You can’t believe it! In five minutes you’ll be face to face with your dream prospect! How this meeting goes will depend a great deal upon whether you’ve done more than just think about this prospect. Your success in this meeting will be a function of the preparation you’ve done beforehand.
There are three levels of research that you must perform.
1. Industry-level Research
Before exploring any specifics about the company you are targeting, it’s important to understand the industry. Industry insiders take a lot of things for granted. If you’re an outsider, your lack of knowledge will be apparent and you’ll be treated as an outsider. I can recall my first meeting with a telecom company. I didn’t do any industry research and I found myself in a meeting where all discussions were punctuated with three-level acronyms and allusions to past industry events. It was apparent to everyone in the room that I was an outsider. As I learned the industry and became fluent in their jargon, I was perceived as an insider and prospects increasingly and readily shared sensitive information with me. When researching an industry, find out:
- Who the major players are,
- What the significant historical events are,
- Learn the jargon, and
- Seek to understand the macro-level forces that are acting on the industry.
For example, many industries today are facing new legislation requiring compliance with environmental, safety or reporting standards. Moreover, many industries are embattled by new technologies or competing value propositions from previously irrelevant industries that are now encroaching on them. Understanding these industry dynamics will enable you to engage in more meaningful conversations.
2. Company-level Research
Once you have an appreciation for the industry dynamics, focus your research on the company. The annual report and 10K are a good place to start. Specifically, the letter to the shareholders in the annual report and the identification of risk in the 10K will provide you with a wealth of information. By reading the letter to the shareholders carefully, you will understand what the executive team believes to be its most important strategic initiatives as well as the specific challenges the company is facing. The risks section in the 10k will enable you to uncover additional challenges that may be inappropriate for inclusion in the letter to the shareholders. Also, reviewing the relevant line items in the financial statements over the past 3-5 years will enable you to spot trends and identify particular areas where you may be able to have a positive impact. In addition to the formal reports, doing a .pdf or .ppt search with Google may uncover presentations and speeches that will enhance your understanding of the issues. Be careful, however, if you uncover information which is confidential and which has been posted accidently.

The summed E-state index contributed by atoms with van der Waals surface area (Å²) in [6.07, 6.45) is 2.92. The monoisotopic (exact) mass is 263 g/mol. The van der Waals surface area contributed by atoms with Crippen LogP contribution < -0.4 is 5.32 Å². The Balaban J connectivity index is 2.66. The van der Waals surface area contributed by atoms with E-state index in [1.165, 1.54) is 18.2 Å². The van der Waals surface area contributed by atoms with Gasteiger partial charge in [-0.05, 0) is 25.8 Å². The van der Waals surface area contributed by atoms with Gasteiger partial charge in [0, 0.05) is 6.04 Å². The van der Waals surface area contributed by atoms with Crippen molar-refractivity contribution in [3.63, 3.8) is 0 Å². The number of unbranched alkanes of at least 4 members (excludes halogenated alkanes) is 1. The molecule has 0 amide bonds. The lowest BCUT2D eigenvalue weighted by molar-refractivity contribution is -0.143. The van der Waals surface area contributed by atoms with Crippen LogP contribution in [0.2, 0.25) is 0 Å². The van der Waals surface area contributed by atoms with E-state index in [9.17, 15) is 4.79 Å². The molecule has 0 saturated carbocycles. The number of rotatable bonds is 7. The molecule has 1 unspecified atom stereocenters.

3. Contact-level Research
Most sales people will use tools such as LinkedIn, Facebook, ZoomInfo, etc. to gather information about their targeted contact. They are typically looking for things they have in common and this is helpful in breaking the ice. It’s also good to look for people you may have in common and to reach out to these people to get nuanced information about your contact. You might also consider sharing information with other salespeople who sell to this company. Based on your previous research, you are now in a position to engage in richer conversation. When you sound like an insider, people are more likely to share more information with you. One of the things you should also look for is where your contact was employed previously and what they accomplished while there. More often than not, executives are hired specifically because of something they accomplished with their previous employer. The executives have developed a success formula that they seek to repeat. This is the main reason why when executives land in a new role, it’s not long before they surround themselves with the same people they had in their previous role. They need to execute with a small circle of trusted resources. Being aware of an executive’s past accomplishments will not only endear you to the executive, it will also enable you to better understand how to best position your product or service.
Back to the waiting room – your prospect is running a bit late and his/her assistant just informed you that they will see you in another couple of minutes. “No problem!” you say, as you sit back feeling extremely confident about your ability to provide compelling insights and ask provocative questions that will result in a robust conversation and a desire in your prospect to learn more about the value that you can provide.